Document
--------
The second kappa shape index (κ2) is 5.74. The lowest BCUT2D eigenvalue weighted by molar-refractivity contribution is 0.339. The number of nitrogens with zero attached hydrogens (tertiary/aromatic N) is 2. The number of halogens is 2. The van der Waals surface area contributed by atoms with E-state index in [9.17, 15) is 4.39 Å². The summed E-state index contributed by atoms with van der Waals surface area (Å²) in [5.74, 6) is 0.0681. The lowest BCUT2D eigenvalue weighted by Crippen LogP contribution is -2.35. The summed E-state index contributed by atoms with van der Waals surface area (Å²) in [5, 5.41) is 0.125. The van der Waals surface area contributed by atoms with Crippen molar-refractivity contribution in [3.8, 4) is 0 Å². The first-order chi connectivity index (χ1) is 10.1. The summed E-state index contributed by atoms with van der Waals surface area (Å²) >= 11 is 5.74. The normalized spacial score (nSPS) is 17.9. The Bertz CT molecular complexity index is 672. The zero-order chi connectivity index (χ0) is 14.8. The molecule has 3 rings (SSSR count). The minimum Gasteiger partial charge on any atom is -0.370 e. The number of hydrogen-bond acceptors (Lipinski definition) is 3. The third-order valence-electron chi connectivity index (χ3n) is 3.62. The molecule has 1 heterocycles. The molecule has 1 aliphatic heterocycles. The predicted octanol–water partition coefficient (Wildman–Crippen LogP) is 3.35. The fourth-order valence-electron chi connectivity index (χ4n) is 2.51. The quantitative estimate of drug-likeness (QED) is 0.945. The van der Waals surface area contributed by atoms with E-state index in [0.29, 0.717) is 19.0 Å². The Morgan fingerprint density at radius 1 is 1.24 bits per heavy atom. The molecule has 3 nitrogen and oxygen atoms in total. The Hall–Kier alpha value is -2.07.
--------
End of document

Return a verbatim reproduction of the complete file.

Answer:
The second kappa shape index (κ2) is 5.74. The lowest BCUT2D eigenvalue weighted by molar-refractivity contribution is 0.339. The number of nitrogens with zero attached hydrogens (tertiary/aromatic N) is 2. The number of halogens is 2. The van der Waals surface area contributed by atoms with E-state index in [9.17, 15) is 4.39 Å². The summed E-state index contributed by atoms with van der Waals surface area (Å²) in [5.74, 6) is 0.0681. The lowest BCUT2D eigenvalue weighted by Crippen LogP contribution is -2.35. The summed E-state index contributed by atoms with van der Waals surface area (Å²) in [5, 5.41) is 0.125. The van der Waals surface area contributed by atoms with Crippen molar-refractivity contribution in [3.8, 4) is 0 Å². The first-order chi connectivity index (χ1) is 10.1. The summed E-state index contributed by atoms with van der Waals surface area (Å²) >= 11 is 5.74. The normalized spacial score (nSPS) is 17.9. The Bertz CT molecular complexity index is 672. The zero-order chi connectivity index (χ0) is 14.8. The molecule has 3 rings (SSSR count). The minimum Gasteiger partial charge on any atom is -0.370 e. The number of hydrogen-bond acceptors (Lipinski definition) is 3. The third-order valence-electron chi connectivity index (χ3n) is 3.62. The molecule has 1 heterocycles. The molecule has 1 aliphatic heterocycles. The predicted octanol–water partition coefficient (Wildman–Crippen LogP) is 3.35. The fourth-order valence-electron chi connectivity index (χ4n) is 2.51. The quantitative estimate of drug-likeness (QED) is 0.945. The van der Waals surface area contributed by atoms with E-state index in [0.29, 0.717) is 19.0 Å². The Morgan fingerprint density at radius 1 is 1.24 bits per heavy atom. The molecule has 3 nitrogen and oxygen atoms in total. The Hall–Kier alpha value is -2.07.